The Relative Value of EA Frameworks

When it comes to frameworks supporting business planning, software development, or other activities – I’m a fan. I like organization. I regularly use GTD with Omnifocus on three devices to keep my personal chaos in order. I’m a proponent of developing explicitly work breakdown structures (WBS) for any enterprise architecture (EA) work I’m about to undertake. I like things neat and tidy despite the chaos swirling around.

Over the years a few posts have appeared on EA-related sites and social media either praising or lamenting a framework here and there. I thought it would be useful to chime in on the conversation with my semi-original thoughts. I’m using an EA-centric example and I believe the concepts could easily carry over into other process-centric disciplines such as Lean Six Sigma or other SDLCs.

  • Frameworks provide organization. When approaching a task of business improvement, planning, or implementation of a software-based solution, I find it useful to have a framework for organizing the EA “stuff”. One of the questions presented by my first EA manager was around the topic of scope. The question centered around the following: if we were going to be an EA team, what do we need to manage? What artifacts do we need to produce to drive organizational change? What if an auditor wanted to look at what we were doing – what would we hand to them? At the time we were early in our EA practice still fighting about J2EE and .NET when we stumbled upon the Zachman ontology (notice I didn’t say framework). It expanded my understanding of the true nature of EA and what we needed to manage. In his words, we now had the “periodic table of the enterprise”.
  • Frameworks provide process. For me, I need a process to execute a task. A repeatable set of tasks to be executed. Or at least tailored so I can clear a mental path to done and provide a sense of coverage. This repeatability drives an EA effort towards more predictable outcomes and eventually higher value for an organization.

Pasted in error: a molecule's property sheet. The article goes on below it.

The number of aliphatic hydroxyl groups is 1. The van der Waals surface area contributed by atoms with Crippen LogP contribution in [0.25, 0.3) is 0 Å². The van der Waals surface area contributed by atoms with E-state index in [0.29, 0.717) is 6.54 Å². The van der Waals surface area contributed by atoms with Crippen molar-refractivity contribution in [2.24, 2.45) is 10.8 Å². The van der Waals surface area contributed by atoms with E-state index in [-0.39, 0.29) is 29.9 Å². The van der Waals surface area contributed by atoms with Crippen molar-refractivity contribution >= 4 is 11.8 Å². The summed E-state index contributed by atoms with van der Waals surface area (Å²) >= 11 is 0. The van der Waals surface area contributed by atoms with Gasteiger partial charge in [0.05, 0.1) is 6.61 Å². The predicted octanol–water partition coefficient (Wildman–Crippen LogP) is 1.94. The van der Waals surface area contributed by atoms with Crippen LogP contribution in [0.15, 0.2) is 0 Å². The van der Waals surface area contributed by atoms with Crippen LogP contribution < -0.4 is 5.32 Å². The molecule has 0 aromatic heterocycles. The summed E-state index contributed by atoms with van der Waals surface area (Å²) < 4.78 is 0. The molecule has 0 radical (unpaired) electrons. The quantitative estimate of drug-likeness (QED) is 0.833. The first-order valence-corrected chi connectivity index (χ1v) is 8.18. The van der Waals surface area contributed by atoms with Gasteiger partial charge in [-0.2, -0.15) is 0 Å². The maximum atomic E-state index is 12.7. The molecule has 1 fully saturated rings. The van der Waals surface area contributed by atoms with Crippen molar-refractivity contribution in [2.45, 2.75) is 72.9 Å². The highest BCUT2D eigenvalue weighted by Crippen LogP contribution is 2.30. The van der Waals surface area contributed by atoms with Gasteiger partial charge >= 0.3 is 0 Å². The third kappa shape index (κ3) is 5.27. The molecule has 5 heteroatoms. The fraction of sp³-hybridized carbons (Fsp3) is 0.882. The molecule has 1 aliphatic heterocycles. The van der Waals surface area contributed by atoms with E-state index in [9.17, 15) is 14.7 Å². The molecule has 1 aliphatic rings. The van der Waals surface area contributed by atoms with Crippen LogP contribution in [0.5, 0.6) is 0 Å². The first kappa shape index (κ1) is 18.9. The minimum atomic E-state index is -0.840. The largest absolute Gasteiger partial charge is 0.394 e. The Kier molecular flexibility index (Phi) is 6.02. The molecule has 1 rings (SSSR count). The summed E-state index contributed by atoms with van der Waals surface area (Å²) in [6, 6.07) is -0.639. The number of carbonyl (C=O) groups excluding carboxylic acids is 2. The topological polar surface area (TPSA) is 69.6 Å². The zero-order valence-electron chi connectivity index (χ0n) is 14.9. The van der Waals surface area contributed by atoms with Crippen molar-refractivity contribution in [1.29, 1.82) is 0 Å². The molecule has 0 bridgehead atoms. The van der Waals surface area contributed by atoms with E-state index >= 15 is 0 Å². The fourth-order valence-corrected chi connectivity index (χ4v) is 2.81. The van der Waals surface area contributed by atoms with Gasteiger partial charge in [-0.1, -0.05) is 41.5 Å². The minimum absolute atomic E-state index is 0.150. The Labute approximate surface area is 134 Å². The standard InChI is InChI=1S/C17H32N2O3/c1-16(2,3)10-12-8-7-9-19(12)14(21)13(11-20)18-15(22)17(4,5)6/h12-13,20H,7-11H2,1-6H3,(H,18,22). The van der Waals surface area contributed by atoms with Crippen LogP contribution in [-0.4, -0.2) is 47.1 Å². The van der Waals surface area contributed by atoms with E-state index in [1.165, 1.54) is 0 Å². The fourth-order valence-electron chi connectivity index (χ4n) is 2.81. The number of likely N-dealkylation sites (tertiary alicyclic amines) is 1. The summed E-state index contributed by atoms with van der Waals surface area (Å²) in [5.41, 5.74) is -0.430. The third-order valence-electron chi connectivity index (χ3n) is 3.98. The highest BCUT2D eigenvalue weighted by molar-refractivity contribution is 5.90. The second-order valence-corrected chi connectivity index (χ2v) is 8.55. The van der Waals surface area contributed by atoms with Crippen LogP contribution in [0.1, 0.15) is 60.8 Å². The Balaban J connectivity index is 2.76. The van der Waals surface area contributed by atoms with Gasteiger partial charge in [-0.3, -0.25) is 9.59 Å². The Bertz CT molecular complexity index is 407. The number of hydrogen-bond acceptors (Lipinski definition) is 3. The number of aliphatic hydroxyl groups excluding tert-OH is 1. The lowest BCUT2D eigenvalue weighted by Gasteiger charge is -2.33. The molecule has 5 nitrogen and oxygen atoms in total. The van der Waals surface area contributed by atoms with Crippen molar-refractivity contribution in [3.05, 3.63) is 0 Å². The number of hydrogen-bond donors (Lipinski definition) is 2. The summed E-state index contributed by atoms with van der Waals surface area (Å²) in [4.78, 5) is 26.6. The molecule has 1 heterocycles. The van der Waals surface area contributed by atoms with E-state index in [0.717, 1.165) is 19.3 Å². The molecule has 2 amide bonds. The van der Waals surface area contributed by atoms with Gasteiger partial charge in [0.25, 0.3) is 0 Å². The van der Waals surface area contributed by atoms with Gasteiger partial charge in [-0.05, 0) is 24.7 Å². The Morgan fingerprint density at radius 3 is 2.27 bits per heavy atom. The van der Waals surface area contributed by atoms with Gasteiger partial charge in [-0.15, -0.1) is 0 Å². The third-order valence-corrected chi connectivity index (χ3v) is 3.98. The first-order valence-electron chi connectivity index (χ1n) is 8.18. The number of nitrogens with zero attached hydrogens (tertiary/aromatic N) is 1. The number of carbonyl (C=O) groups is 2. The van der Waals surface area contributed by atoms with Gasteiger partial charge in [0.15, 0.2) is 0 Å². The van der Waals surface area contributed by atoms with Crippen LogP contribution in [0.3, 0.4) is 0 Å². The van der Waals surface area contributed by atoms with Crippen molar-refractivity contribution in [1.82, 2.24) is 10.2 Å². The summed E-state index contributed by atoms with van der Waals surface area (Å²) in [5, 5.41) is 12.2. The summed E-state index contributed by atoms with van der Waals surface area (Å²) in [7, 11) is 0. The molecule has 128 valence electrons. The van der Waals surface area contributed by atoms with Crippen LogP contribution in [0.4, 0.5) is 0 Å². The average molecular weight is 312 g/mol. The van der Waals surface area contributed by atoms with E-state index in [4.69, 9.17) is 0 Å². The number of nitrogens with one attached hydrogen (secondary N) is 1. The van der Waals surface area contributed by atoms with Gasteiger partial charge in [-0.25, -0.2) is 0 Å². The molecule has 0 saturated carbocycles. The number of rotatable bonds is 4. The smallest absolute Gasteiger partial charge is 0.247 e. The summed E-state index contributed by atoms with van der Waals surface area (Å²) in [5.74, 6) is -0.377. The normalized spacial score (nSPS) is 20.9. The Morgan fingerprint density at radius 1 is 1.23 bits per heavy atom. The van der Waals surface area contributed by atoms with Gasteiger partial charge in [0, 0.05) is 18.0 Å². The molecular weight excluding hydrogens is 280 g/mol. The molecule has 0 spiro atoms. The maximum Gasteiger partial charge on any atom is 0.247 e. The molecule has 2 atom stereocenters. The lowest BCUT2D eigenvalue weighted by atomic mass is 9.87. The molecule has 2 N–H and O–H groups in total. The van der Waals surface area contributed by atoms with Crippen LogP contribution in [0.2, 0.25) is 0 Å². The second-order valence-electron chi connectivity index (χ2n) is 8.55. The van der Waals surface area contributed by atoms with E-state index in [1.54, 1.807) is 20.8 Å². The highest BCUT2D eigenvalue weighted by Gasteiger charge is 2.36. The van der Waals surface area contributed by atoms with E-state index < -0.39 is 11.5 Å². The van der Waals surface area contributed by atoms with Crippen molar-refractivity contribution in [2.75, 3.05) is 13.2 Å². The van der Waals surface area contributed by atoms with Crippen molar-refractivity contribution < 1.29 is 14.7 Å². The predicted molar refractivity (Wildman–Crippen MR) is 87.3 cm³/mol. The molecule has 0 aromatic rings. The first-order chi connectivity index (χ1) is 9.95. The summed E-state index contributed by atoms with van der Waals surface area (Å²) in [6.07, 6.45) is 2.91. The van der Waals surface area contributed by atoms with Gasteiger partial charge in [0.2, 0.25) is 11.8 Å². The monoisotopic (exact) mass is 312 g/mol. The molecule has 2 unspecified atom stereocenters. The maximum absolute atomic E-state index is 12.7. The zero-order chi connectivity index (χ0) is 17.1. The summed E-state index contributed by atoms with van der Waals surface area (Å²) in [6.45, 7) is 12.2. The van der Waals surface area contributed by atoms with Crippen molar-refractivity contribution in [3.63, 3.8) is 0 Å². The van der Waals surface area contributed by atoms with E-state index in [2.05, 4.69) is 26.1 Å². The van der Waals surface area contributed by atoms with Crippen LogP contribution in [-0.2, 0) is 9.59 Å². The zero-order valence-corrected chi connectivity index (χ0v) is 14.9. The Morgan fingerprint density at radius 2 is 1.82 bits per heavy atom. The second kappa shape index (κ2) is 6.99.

• Frameworks require tailoring. My TOGAF instructor stressed this, yet I think the community is missing it. One wouldn’t execute all the steps for every architecture engagement per TOGAF 9.1 – the context of the engagement would dictate emphasis/de-emphasis of particular areas. My mechanic wouldn’t use every tool in his/her toolbox to change the oil in my car. Nor should the EA or other practitioner.
  • Frameworks work for you, not the other way around. At the risk of repeating the previous thought, a framework is a tool. The best way to leverage them is to use the elements that provide value. If something doesn’t seem to apply, chuck it. Professional intuition will drive you towards what provides value and doesn’t for your effort.
  • Frameworks provide a common platform for dialog. Per a recent post, I attended the Business Architecture Guild (BAG) with a couple of my work colleagues where we share the same EA framework. A common understanding within the BAG attendees enabled us to quickly work through tutorial sessions with a minimal amount of time spent on defining terms. Most everyone knew what the other person was talking about which led to better learning and productive experience.

What are your thoughts? Do EA (or other frameworks) inhibit creativity or execution of an initiative? Do you leverage a single framework rigidly, loosely, or synthesize a number of framework elements?

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1 Comment

  1. Keith Williams

    27 October 2014 at 01:34

    A Good Read Eric.

    Frameworks as you rightly say are there to be adjusted to meet your needs, very much the same as other methodologies, for example PRINCE2, in that they need to be tailored.

    In general a framework can be a great way to include checks to determine if you have considered enough to get the job done, for example you could start with a BAIT model, then apply a different viewpoint, for example TOGAF’s content meta-model to test to see if you have done enough to meet the objectives, or go with the full content meta-model to see how your proposed scope may actually be measured.

    In following this approach it is possible to remain focused on what is needed without over designing / planning, yet at the same time have the confidence that you will have covered the various aspects.

    Having seen both sides of the spectrum around attempting to apply everything upfront and a just do it mentality, applying a logical balance is one that leads to far better outcomes and fewer ooops moments.

    Hence my preference is to define and capture just enough then through refinement over time adjust the architecture models and as needed ways of doing things to meet business needs; this also allows for a change in path that is what is needed. In effect changing architecture to use Eric Reis’s approach from The Lean Startup of Build -> Measure -> Learn feedback loop, with the ability to pivot, yet at the same time be underpinned by comprehensive frameworks.

    Cheers

    Keith

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